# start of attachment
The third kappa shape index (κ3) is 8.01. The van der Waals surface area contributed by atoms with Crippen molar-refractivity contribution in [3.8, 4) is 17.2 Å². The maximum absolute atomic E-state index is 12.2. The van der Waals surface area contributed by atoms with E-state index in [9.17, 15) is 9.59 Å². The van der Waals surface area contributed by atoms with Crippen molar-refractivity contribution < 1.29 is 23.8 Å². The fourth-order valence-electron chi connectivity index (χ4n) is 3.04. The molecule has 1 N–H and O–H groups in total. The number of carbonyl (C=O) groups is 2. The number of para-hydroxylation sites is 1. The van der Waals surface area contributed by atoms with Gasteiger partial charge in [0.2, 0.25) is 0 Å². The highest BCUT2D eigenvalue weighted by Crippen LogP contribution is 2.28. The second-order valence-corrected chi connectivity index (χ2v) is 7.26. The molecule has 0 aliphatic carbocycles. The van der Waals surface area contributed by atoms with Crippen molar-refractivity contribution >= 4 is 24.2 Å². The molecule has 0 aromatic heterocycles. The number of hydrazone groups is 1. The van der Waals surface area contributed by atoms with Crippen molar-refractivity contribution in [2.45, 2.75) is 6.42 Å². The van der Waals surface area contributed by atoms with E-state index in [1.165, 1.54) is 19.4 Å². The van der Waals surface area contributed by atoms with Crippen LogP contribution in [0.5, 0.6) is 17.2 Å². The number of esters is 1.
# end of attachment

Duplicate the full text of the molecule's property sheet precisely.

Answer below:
The third kappa shape index (κ3) is 8.01. The van der Waals surface area contributed by atoms with Crippen molar-refractivity contribution in [3.8, 4) is 17.2 Å². The maximum absolute atomic E-state index is 12.2. The van der Waals surface area contributed by atoms with E-state index in [9.17, 15) is 9.59 Å². The van der Waals surface area contributed by atoms with Crippen molar-refractivity contribution < 1.29 is 23.8 Å². The fourth-order valence-electron chi connectivity index (χ4n) is 3.04. The molecule has 1 N–H and O–H groups in total. The number of carbonyl (C=O) groups is 2. The number of para-hydroxylation sites is 1. The van der Waals surface area contributed by atoms with Gasteiger partial charge in [0.2, 0.25) is 0 Å². The highest BCUT2D eigenvalue weighted by Crippen LogP contribution is 2.28. The second-order valence-corrected chi connectivity index (χ2v) is 7.26. The molecule has 0 aliphatic carbocycles. The van der Waals surface area contributed by atoms with Crippen molar-refractivity contribution >= 4 is 24.2 Å². The molecule has 0 aromatic heterocycles. The number of hydrazone groups is 1. The van der Waals surface area contributed by atoms with Crippen molar-refractivity contribution in [2.45, 2.75) is 6.42 Å². The van der Waals surface area contributed by atoms with E-state index in [1.165, 1.54) is 19.4 Å². The van der Waals surface area contributed by atoms with Crippen LogP contribution in [0.5, 0.6) is 17.2 Å². The number of esters is 1.